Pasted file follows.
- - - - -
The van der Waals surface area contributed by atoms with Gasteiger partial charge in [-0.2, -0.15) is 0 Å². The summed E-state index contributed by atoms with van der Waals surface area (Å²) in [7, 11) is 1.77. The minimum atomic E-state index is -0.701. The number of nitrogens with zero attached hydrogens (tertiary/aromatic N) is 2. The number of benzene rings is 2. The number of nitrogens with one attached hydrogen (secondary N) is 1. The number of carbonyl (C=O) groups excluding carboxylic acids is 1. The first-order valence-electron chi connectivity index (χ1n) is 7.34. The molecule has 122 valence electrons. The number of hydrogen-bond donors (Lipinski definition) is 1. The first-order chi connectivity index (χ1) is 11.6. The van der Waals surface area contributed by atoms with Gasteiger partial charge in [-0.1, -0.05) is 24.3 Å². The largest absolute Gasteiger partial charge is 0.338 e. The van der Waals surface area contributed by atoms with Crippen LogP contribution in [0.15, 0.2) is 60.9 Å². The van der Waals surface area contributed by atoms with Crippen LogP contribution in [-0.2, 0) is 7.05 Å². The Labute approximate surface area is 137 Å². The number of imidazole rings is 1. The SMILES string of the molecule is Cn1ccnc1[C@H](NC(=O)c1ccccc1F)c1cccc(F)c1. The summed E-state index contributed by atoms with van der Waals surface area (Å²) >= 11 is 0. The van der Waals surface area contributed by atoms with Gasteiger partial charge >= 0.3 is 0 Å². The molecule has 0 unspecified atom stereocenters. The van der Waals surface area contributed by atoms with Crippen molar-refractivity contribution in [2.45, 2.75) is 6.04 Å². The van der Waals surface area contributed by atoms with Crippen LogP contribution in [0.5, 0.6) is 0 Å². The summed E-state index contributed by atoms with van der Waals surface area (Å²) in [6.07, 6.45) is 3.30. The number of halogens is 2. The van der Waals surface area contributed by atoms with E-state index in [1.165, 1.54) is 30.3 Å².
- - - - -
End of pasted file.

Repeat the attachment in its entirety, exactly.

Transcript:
The van der Waals surface area contributed by atoms with Gasteiger partial charge in [-0.2, -0.15) is 0 Å². The summed E-state index contributed by atoms with van der Waals surface area (Å²) in [7, 11) is 1.77. The minimum atomic E-state index is -0.701. The number of nitrogens with zero attached hydrogens (tertiary/aromatic N) is 2. The number of benzene rings is 2. The number of nitrogens with one attached hydrogen (secondary N) is 1. The number of carbonyl (C=O) groups excluding carboxylic acids is 1. The first-order valence-electron chi connectivity index (χ1n) is 7.34. The molecule has 122 valence electrons. The number of hydrogen-bond donors (Lipinski definition) is 1. The first-order chi connectivity index (χ1) is 11.6. The van der Waals surface area contributed by atoms with Gasteiger partial charge in [-0.1, -0.05) is 24.3 Å². The largest absolute Gasteiger partial charge is 0.338 e. The van der Waals surface area contributed by atoms with Crippen LogP contribution in [0.15, 0.2) is 60.9 Å². The van der Waals surface area contributed by atoms with Crippen LogP contribution in [-0.2, 0) is 7.05 Å². The Labute approximate surface area is 137 Å². The number of imidazole rings is 1. The SMILES string of the molecule is Cn1ccnc1[C@H](NC(=O)c1ccccc1F)c1cccc(F)c1. The summed E-state index contributed by atoms with van der Waals surface area (Å²) >= 11 is 0. The van der Waals surface area contributed by atoms with Gasteiger partial charge >= 0.3 is 0 Å². The molecule has 0 unspecified atom stereocenters. The van der Waals surface area contributed by atoms with Crippen molar-refractivity contribution in [2.45, 2.75) is 6.04 Å². The van der Waals surface area contributed by atoms with Crippen LogP contribution in [0.5, 0.6) is 0 Å². The summed E-state index contributed by atoms with van der Waals surface area (Å²) in [6.07, 6.45) is 3.30. The number of halogens is 2. The van der Waals surface area contributed by atoms with E-state index in [1.165, 1.54) is 30.3 Å².